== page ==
Monthly Archives: April 2017

Science marches on – challenging chaos and supersistion

Tami Carlow and Kristen Swanson at the rainy Science March

Tami Carlow and Kristen Swanson at the rainy Science March

Tami Carlow said, “Rain will not stop Kristen Swanson and I from marching for Science in Washington, D.C.”

Tami is a gardener with undergraduate and graduate degrees in biology, concentrating in entomology.  “Ever since I was little, I was fascinated by insects.”  Tami has published papers on the flightless weevil (Eisonyx Crassipes) and parasitic wasps on the backs of dragon flies.  Little wonder that she was a taxonomist, studying weevils at the Natural History museum in DC.  Also little wonder that she would join the Science March on Washington this past Saturday.



Science March on Washington

Science March on Washington

Kristen K. Swanson, of Lovettsville, is an artist but her technique requires some craft at science.  Kristen takes a soft lump of stoneware clay, thrown on a potter’s wheel (if not made from clay slabs), shapes the clay by hand, paints or “carves” designs on the clay body, and fires the clay twice, the second time at 2,300 degrees Fahrenheit.  Kristen received her Bachelor of fine Arts in Ceramic Art in 1998 from the Virginia Commonwealth University.

Tami and Kristen joined thousands in Washington DC on Earth Day and many others in 600 cities on 6 continents including research scientists in Antarctica.

There are many instances to insist on science as your guide this year.  The Science March itself was inspired by the Women’s March, and has been characterized by the slogan, “There is no Planet B.” Continue reading

Killing innocents

Jail_barsWe struggle with the question of how to kill those convicted of killing others.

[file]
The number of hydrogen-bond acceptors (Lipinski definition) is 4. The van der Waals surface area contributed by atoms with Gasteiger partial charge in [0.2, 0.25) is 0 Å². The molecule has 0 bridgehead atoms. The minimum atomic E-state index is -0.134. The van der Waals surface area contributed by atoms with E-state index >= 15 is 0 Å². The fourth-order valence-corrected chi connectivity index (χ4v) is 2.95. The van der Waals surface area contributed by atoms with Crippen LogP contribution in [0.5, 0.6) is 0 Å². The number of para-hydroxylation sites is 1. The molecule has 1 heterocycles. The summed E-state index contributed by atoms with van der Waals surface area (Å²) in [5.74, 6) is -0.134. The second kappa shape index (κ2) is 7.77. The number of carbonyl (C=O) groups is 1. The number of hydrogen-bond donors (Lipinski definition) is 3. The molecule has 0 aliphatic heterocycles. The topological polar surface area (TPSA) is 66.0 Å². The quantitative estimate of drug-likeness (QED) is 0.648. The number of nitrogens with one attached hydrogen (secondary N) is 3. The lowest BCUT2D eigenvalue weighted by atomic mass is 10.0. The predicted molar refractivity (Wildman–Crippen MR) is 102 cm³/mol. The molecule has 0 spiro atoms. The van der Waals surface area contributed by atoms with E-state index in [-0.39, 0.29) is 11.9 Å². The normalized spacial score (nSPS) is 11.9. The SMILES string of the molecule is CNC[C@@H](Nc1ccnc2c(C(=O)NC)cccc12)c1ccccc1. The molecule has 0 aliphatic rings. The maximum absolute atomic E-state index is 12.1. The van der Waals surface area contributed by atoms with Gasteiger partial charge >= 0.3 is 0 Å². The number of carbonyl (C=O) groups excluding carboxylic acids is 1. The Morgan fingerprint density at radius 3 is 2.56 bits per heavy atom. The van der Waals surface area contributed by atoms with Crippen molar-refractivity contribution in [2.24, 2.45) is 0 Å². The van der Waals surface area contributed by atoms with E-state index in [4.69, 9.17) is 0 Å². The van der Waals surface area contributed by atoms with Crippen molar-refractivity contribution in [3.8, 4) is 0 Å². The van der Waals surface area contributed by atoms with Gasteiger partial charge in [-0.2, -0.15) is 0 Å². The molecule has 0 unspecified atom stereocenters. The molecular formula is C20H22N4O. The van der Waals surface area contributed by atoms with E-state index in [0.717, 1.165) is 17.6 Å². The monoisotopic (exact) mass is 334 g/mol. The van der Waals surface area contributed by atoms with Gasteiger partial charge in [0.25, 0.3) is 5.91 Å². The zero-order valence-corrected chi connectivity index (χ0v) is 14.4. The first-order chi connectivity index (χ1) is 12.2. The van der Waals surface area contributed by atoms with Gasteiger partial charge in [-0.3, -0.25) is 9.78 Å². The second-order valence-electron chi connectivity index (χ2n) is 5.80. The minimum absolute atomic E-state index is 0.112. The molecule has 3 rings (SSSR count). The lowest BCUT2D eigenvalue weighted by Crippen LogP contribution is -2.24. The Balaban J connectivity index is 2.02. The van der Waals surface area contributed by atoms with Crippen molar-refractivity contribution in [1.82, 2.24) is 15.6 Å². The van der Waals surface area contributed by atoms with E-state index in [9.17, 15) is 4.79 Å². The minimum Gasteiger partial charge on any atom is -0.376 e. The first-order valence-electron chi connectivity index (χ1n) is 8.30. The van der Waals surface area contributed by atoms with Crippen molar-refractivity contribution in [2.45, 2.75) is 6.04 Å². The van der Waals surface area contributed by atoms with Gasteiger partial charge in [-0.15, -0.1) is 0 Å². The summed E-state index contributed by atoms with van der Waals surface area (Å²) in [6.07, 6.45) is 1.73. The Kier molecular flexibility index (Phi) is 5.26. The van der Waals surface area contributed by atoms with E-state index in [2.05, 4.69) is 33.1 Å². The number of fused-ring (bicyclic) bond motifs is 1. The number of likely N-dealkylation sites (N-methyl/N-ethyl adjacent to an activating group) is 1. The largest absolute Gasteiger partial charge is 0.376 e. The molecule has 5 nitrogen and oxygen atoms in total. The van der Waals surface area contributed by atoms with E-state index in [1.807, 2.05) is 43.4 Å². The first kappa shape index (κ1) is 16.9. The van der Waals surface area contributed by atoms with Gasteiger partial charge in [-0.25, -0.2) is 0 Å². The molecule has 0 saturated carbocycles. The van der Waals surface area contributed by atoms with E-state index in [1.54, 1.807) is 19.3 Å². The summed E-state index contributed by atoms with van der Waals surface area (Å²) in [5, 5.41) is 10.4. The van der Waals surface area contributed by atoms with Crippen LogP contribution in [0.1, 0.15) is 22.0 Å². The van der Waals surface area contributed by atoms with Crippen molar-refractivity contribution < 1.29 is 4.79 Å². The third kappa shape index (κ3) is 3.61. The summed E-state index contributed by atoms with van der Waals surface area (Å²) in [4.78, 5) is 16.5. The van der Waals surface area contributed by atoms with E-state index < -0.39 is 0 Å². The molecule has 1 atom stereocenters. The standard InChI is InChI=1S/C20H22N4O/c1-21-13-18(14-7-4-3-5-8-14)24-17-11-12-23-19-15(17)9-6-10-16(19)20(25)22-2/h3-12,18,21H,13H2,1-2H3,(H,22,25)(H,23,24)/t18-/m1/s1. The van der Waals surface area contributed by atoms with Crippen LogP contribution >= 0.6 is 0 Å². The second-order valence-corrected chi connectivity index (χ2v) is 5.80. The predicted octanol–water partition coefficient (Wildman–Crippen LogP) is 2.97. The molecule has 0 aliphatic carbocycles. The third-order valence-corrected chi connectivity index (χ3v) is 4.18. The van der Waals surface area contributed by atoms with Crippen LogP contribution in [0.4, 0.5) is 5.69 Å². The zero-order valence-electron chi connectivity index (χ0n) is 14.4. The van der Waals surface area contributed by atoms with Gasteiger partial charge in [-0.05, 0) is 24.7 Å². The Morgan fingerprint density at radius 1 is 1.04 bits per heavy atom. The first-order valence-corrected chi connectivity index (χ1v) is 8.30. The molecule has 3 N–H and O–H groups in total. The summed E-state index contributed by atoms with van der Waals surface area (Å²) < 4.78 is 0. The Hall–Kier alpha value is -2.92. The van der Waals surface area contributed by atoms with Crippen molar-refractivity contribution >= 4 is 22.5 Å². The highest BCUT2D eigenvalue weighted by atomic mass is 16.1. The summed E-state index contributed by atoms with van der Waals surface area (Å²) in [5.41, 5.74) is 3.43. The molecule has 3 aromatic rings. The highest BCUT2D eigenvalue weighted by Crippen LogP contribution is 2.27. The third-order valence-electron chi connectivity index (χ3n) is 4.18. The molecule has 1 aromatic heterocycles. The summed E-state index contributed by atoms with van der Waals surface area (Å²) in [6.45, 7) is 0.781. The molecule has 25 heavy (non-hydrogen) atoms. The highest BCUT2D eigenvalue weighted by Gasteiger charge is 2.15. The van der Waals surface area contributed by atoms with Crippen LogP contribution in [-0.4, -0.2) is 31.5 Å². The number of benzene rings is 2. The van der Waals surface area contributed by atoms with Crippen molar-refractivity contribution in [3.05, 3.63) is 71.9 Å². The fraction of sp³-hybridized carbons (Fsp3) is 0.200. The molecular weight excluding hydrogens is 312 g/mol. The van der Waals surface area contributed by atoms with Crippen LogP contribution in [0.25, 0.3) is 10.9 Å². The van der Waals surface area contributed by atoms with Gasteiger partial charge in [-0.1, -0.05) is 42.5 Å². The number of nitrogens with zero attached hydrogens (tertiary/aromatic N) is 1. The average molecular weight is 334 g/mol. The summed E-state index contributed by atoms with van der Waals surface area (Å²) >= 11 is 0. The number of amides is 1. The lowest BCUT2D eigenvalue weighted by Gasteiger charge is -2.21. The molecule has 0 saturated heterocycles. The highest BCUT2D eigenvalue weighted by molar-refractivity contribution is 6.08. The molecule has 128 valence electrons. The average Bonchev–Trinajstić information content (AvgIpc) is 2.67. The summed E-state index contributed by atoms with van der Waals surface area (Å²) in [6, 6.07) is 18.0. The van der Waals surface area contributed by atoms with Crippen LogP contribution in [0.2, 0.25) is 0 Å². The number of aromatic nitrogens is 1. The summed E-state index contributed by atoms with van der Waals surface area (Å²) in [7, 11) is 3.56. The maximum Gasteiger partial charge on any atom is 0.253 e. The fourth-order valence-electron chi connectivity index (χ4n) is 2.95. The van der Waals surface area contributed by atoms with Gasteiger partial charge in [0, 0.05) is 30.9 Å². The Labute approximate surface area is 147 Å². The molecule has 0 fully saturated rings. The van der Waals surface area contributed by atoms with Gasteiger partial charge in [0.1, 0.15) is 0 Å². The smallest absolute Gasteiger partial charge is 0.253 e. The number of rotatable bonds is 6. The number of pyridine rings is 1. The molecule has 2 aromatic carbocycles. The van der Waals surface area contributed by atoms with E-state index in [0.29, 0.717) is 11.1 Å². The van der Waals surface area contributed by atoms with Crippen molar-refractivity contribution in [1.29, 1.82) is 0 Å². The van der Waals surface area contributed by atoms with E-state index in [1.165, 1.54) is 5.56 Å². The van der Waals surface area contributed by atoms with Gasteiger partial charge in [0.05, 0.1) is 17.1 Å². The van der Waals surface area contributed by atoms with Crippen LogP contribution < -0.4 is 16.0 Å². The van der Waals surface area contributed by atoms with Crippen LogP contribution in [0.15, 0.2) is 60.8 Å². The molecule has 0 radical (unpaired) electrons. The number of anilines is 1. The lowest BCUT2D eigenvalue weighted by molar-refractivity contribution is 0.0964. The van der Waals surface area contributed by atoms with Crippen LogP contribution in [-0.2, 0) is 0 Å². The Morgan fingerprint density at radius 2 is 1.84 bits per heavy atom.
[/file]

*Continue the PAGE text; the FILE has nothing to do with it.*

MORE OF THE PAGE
Arkansas apparently is struggling to win the indoor record for killing the most on death row in the shortest period of time, 8 persons in 10 days.

Some people on death row are saved by the bell.

Eight men on death row in Arkansas have been saved by midazolam – at least for awhile.

The current death cocktail requires that the person be put asleep with midazolam so that he is not awake when two other drugs suffocate and kill him.

So what’s the hold up?

Midazolam doesn’t always work.

A federal judge, Kristine Baker, wrote an 101 page decision concerned that the drug doesn’t work, thus stopping the executions.

Our society is in a bad place when we talk about how we kill inmates instead of whether we should at all.

Arkansas is so anxious to kill they intend to appeal the judge’s ruling.

There are plenty of good reasons not to execute anyone.

The best reason is that the so-called judicial system doesn’t get it right; it convicts innocents.

Damien Echols was convicted as a teenager in Arkansas with two friends for murdering three boys.  They suspected he was part of a satanic cult.  He spent about two decades on death row waiting for his execution.  DNA proved he did not commit the crime.

Some people believe that if Virginia had better-paid criminal defense lawyers with more administrative and investigative resources, it would have a better criminal justice system.

That’s just not the case. Continue reading

Fight for your rights – or lose them!

Franklin D. Roosevelt’s Four Freedoms – lost to Americans?

Franklin D. Roosevelt’s Four Freedoms – lost to Americans?

Mr. Donald Trump is hell bent on resisting individual rights and freedoms.

Mr. Trump would isolate us from the world with a wall.

Mr. Trump leans on local police forces to extend federal police powers into our local communities on the claimed need to rid the nation of immigrants.

Mr. Trump suffers from a too sensitive egg-shell-thin temperament and an itchy finger for tweet lies and a growing urge to war clumsily and unconstitutionally in the mid-East.

Regrettably, we have a government of plutocrats and warmongers who pretend empathy but prefer misery.